churches, one on the east and one on the west side of
the town. No reference to the religious growth of
Pocatello would be complete without a sketch of the Rev.
Father Cyril Van der Donckt, who came to Idaho as a
missionary in 1887 and has resided in Pocatello since
Father Van der Donckt was born in Belgium in 1865 and
was educated in Renaix College, in the Seminary of St.
Nicholas, and in the American college in Louvain. By a
special dispensation from Pope Leo XIII, he was ordained
when twenty months under age, and came directly to
Idaho, where he has since labored. During six years he
was general missionary for the whole of southern Idaho,
his ministrations covering eleven counties, and for some
time he was the only secular priest in the whole state.
In addition to St. Joseph's parish, a large and strong
institution, Father Van der Donckt has built a parish
school, and will soon see a hospital added to his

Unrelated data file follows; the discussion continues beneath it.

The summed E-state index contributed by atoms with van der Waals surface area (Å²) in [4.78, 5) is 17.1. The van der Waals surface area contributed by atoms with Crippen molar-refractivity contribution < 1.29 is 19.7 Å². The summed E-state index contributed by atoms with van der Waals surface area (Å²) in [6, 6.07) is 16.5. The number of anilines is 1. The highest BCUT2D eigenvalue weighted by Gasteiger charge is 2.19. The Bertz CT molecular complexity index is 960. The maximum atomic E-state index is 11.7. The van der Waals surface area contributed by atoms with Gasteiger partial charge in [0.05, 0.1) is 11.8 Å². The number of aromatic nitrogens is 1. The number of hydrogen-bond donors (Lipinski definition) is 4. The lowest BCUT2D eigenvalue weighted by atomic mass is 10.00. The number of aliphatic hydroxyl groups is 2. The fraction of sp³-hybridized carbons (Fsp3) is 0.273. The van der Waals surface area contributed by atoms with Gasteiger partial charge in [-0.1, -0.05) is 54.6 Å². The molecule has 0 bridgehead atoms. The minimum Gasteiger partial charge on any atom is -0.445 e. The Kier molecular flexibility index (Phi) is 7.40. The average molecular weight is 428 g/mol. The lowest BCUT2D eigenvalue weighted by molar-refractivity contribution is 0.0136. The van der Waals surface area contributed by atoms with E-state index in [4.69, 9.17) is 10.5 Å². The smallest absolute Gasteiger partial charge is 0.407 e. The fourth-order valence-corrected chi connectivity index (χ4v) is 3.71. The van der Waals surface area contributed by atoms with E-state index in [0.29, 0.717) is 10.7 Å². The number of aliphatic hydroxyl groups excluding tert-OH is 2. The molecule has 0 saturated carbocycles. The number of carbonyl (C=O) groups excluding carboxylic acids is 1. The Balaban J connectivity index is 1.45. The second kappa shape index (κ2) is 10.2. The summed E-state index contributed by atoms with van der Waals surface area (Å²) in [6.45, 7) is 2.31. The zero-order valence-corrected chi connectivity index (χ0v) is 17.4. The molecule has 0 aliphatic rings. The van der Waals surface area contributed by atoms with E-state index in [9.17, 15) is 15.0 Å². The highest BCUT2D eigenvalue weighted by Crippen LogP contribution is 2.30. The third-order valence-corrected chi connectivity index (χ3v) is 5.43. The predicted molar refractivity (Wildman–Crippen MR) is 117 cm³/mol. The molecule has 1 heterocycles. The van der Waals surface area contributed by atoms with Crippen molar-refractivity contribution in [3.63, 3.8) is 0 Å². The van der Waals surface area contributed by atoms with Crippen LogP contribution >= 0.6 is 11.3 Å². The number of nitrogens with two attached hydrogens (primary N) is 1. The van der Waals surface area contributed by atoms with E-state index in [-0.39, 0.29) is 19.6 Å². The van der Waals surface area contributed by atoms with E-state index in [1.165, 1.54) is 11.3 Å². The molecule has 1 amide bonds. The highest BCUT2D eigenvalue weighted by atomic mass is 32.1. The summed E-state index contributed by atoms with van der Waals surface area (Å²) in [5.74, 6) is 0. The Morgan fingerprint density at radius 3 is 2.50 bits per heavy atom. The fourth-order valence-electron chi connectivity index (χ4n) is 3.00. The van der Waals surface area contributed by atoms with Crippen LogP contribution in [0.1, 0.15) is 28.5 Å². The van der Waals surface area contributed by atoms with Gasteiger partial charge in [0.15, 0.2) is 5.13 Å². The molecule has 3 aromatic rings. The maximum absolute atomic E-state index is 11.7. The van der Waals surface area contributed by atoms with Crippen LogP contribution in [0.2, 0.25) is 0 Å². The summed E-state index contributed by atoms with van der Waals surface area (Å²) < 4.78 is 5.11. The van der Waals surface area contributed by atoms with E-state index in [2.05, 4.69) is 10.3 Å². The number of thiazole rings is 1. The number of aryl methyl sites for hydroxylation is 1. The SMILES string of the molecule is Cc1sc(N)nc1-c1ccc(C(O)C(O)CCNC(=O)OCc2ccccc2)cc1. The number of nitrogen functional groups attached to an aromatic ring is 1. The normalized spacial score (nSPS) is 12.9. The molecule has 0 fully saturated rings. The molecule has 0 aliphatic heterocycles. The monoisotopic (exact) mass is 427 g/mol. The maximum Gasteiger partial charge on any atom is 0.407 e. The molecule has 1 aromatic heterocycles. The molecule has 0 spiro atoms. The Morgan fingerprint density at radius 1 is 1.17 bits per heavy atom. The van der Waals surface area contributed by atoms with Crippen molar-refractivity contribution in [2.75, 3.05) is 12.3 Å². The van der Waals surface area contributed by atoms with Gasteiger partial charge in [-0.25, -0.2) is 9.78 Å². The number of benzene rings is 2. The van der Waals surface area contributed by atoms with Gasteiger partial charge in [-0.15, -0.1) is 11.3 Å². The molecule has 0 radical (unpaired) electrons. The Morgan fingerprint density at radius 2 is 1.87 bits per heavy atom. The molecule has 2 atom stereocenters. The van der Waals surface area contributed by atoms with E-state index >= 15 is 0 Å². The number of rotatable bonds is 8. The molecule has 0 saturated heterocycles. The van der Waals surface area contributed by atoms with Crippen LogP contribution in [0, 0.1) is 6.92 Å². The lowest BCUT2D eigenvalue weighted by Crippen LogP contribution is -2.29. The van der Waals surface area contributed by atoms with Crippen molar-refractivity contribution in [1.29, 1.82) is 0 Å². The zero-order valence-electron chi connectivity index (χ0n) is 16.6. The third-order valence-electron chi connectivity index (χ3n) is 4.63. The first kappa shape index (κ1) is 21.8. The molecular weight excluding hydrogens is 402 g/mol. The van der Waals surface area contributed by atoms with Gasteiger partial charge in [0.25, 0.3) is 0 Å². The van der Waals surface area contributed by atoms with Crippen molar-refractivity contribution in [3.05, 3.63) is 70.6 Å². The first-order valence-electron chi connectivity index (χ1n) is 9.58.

establishment. The prolonged and faithful services of
such a man as Father Van der Donckt are invaluable to
any community, but especially to a country in its
formative stage. The hardships, discouragements and
indifference that the latter condition always throws in
the way of a missionary call for no ordinary amount of
pluck and perseverance, and great credit is due to the
man who faces them unflinchingly and who out of nothing
builds up a flourishing and useful work.
Among the religious activities of Pocatello, the
Railroad Young Men's Christian Association takes a
leading place. This is the second largest institution of
its kind in the United States, having a membership of
over fifteen hundred members. Its success is due to the
ability of its general secretary. A. B. Richardson, and
his associate, Eric A. Krussman.
During recent years Christian Science has become firmly
established in Pocatello.
Other among the city's public institutions are the